Deep in the heart of California's Inland Empire, the Hispanic-tinged ska-punk band Voodoo Glow Skulls formed in the late '80s. Originally a hardcore group, the quartet was comprised of the brothers Casillas (Frank on vocals, Eddie on guitar, Jorge on bass) plus drummer Jerry O'Neill. After several years of playing in a garage, the band decided to expand both its lineup (not to mention its sound) with a horn section -- saxophone player Joey Hernandez, trumpeter Joe McNally, and trombone player Brodie Johnson. By the early '90s, Voodoo Glow Skulls were one of the most interesting ska-punk bands on the West Coast.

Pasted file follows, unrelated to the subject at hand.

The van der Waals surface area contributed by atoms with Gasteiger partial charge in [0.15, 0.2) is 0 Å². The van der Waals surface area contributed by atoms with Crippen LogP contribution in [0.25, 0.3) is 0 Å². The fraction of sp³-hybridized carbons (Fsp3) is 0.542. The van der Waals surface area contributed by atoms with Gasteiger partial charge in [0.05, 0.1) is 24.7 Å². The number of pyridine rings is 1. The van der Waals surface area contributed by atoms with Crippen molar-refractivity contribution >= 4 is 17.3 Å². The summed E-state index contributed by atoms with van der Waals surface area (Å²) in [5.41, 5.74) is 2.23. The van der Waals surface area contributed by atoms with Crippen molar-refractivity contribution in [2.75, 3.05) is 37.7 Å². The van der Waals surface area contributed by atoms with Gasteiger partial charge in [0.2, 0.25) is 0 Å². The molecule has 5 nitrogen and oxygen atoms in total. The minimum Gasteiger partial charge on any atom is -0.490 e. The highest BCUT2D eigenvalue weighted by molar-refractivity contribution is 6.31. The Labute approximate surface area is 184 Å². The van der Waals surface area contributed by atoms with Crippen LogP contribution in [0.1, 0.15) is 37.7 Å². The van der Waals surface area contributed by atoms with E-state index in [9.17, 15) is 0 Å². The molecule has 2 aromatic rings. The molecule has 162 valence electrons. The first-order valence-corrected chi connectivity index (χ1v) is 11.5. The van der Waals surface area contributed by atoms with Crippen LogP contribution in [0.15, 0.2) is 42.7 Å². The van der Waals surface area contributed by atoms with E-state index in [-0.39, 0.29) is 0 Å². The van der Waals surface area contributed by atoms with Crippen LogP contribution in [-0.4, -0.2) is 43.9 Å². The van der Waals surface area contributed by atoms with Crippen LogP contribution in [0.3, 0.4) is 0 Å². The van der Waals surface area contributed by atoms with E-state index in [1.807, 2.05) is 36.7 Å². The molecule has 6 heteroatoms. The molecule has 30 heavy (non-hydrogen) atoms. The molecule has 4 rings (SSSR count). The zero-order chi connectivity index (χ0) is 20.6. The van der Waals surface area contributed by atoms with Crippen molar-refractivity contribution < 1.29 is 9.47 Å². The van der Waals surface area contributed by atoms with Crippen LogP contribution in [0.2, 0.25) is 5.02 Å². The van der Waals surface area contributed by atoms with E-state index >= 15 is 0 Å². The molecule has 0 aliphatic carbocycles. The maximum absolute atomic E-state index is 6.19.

After debuting with two 7" singles, the band released the LP Who Is? This Is? in 1993 on Dr. Strange Records. They toured America several times (alone and with the Mighty Mighty Bosstones) and signed to Epitaph Records in 1995. Their second album, 1995's Firme, was available in both Spanish- and English-language versions, a unique feature that distinguished the band from the growing number of local ska-punk groups. Baile de los Locos followed two years later, and The Band Geek Mafia appeared in 1998. After enjoying a spot on the main stage at Warped Tour, Voodoo Glow Skulls returned in 1999 with Exitos al Cabron. Symbolic was issued a year later. The band jumped from local label Epitaph to the Chicago-based Victory Records for 2002's Steady as She Goes, but the album's murky production (executed by the bandmates themselves) drew criticism from critics and fans alike. Adicción, Tradición, Revolución followed in October 2004; although also self-produced, the album's crisp sound and skacore stylings were viewed as a refreshing return to form. With their early lineup still in place (with the exception of Joe McNally, who left the group to pursue a day job in 1999), Voodoo Glow Skulls issued their eighth album, Southern California Street Music, in September 2007. ~ John Bush & Andrew Leahey, Rovi